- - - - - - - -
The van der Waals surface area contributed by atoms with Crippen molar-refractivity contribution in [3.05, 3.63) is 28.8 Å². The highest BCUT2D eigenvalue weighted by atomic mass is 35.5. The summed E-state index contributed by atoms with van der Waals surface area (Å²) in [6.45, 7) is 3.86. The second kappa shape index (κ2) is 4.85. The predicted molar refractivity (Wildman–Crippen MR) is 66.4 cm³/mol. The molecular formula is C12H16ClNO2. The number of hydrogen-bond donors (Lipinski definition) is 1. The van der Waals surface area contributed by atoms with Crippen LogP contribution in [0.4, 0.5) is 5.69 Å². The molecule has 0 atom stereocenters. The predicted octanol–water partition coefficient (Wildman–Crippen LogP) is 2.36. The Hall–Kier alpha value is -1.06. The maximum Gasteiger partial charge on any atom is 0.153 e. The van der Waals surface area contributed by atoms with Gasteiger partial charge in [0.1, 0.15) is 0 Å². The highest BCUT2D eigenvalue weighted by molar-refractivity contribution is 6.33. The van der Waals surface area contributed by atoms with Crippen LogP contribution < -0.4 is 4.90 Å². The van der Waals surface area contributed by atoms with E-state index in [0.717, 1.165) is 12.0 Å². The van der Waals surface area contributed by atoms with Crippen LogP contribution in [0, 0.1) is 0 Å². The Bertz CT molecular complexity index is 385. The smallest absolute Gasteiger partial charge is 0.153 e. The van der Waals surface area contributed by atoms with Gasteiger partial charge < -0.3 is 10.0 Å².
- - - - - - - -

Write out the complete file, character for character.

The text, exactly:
The van der Waals surface area contributed by atoms with Crippen molar-refractivity contribution in [3.05, 3.63) is 28.8 Å². The highest BCUT2D eigenvalue weighted by atomic mass is 35.5. The summed E-state index contributed by atoms with van der Waals surface area (Å²) in [6.45, 7) is 3.86. The second kappa shape index (κ2) is 4.85. The predicted molar refractivity (Wildman–Crippen MR) is 66.4 cm³/mol. The molecular formula is C12H16ClNO2. The number of hydrogen-bond donors (Lipinski definition) is 1. The van der Waals surface area contributed by atoms with Crippen LogP contribution in [0.4, 0.5) is 5.69 Å². The molecule has 0 atom stereocenters. The predicted octanol–water partition coefficient (Wildman–Crippen LogP) is 2.36. The Hall–Kier alpha value is -1.06. The maximum Gasteiger partial charge on any atom is 0.153 e. The van der Waals surface area contributed by atoms with Gasteiger partial charge in [0.1, 0.15) is 0 Å². The highest BCUT2D eigenvalue weighted by molar-refractivity contribution is 6.33. The van der Waals surface area contributed by atoms with Crippen LogP contribution < -0.4 is 4.90 Å². The van der Waals surface area contributed by atoms with E-state index in [0.717, 1.165) is 12.0 Å². The van der Waals surface area contributed by atoms with Crippen LogP contribution in [0, 0.1) is 0 Å². The Bertz CT molecular complexity index is 385. The smallest absolute Gasteiger partial charge is 0.153 e. The van der Waals surface area contributed by atoms with Gasteiger partial charge < -0.3 is 10.0 Å².